For fantasy football owners, drafting a player is a lot like entering a relationship.
You pick them up at the perfect time when they're available, cultivate that courtship in the preseason by learning everything possible and believe in them despite your friends' criticisms.
And, like relationships, sometimes it's easy to see when things aren't working out and it's time to cut bait early on. Other times, there is so much potential there that you hang on too long and wind up ruining your season (or life).
Well, luckily, we're here to help you—at least with the fantasy football advice. Here's a look at some notable players you can feel free dropping before we head into Week 4 action.
Randy Moss (WR, San Francisco 49ers)
After coming into this season with all of the hoopla you would expect from a player with Moss' name-value, the production has been exactly what you would expect from a 35-year-old receiver who was out of the NFL last season.
Moss' Week 1 score was nice and gave all of his owners hope, but he's little more than a novelty item at the end of both San Francisco's and your fantasy team's bench at this point. Jim Harbaugh hasn't made him part of every offensive package, meaning he's either uncomfortable with his talent level or grasp of the playbook.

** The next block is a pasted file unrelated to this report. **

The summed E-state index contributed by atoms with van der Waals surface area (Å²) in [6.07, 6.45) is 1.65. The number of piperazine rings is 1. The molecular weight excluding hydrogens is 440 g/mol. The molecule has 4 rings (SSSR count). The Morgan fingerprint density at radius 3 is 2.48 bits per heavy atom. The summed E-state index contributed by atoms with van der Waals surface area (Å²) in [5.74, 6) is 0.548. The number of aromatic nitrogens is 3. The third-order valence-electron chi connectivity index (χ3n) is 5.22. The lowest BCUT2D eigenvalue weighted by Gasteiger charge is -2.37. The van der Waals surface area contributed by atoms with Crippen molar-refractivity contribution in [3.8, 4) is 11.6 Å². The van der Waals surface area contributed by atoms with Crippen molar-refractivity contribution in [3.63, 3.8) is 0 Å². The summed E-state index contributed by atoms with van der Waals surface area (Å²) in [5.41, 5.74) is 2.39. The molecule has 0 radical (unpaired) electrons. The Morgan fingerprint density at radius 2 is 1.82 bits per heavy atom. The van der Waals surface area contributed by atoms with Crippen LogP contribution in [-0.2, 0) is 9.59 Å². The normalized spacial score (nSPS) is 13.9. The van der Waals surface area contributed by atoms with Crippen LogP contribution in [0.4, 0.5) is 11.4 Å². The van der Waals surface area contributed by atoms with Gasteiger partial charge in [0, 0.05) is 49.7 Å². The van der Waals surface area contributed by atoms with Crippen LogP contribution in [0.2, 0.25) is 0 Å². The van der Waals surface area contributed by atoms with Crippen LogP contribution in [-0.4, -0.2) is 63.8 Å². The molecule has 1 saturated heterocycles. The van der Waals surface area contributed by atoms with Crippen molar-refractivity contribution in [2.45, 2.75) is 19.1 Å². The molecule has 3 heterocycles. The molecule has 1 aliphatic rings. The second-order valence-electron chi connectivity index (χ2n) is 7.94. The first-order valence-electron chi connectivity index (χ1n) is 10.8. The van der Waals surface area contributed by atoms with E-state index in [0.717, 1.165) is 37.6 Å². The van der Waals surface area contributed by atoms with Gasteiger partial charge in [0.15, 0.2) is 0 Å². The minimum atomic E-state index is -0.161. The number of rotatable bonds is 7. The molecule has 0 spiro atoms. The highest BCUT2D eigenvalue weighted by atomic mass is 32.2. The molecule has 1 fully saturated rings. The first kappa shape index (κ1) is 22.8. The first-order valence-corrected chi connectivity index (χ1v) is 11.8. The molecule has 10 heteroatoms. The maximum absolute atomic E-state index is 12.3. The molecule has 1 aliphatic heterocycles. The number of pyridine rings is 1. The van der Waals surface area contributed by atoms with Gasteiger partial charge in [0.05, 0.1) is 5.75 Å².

Either option is a bad sign for Moss owners.
It's highly likely that he breaks out for one huge game this season where he goes over the 100-yard barrier and scores two touchdowns. Moss simply won't be productive enough on a consistent enough basis to know when that will happen.
With a cavalcade of better, more consistent options out there in most leagues, feel free to cut the 49ers receiver and take your chance with a younger guy.
Peyton Hillis (RB, Kansas City Chiefs)
Regardless of the severity of Hillis' ankle injury, he's droppable in every league unless being used as a Jamaal Charles handcuff.
Limited to just six carries in Week 2, many were suspecting that Charles' knee injury had been re-aggravated and that Hillis would be in line for more carries.
Well, that didn't happen. Charles answered just about every question imaginable with his 33-carry, 233-yard performance on Sunday against the New Orleans Saints and will almost surely be the unequivocal No. 1 back going forward.
Considering Hillis' ineffectiveness last season, his injury history and status as a backup, he should not be on a roster outside of deep 16-team leagues.
Justin Blackmon (WR, Jacksonville Jaguars)
After the unprecedented success of rookie receivers A.J. Green in Cincinnati and Julio Jones in Atlanta last season, many expected similar things out of Blackmon in 2012.
Unfortunately for the Jaguars and Blackmon owners, that rookie season breakout does not even look remotely close to happening. Through three games, the former Oklahoma State star has just four catches for 31 yards—only one of which has come in the past two weeks.
The worst part is that he's been targeted 15 times this season—a paltry 26.7 percent catch rate. That inefficiency speaks to Blaine Gabbert's inaccuracies, Blackmon's route running or simply a complete lack of chemistry between the two.
No matter, outside of keeper or franchise leagues, you should cut Blackmon and quit waiting for a breakout that likely won't happen this season.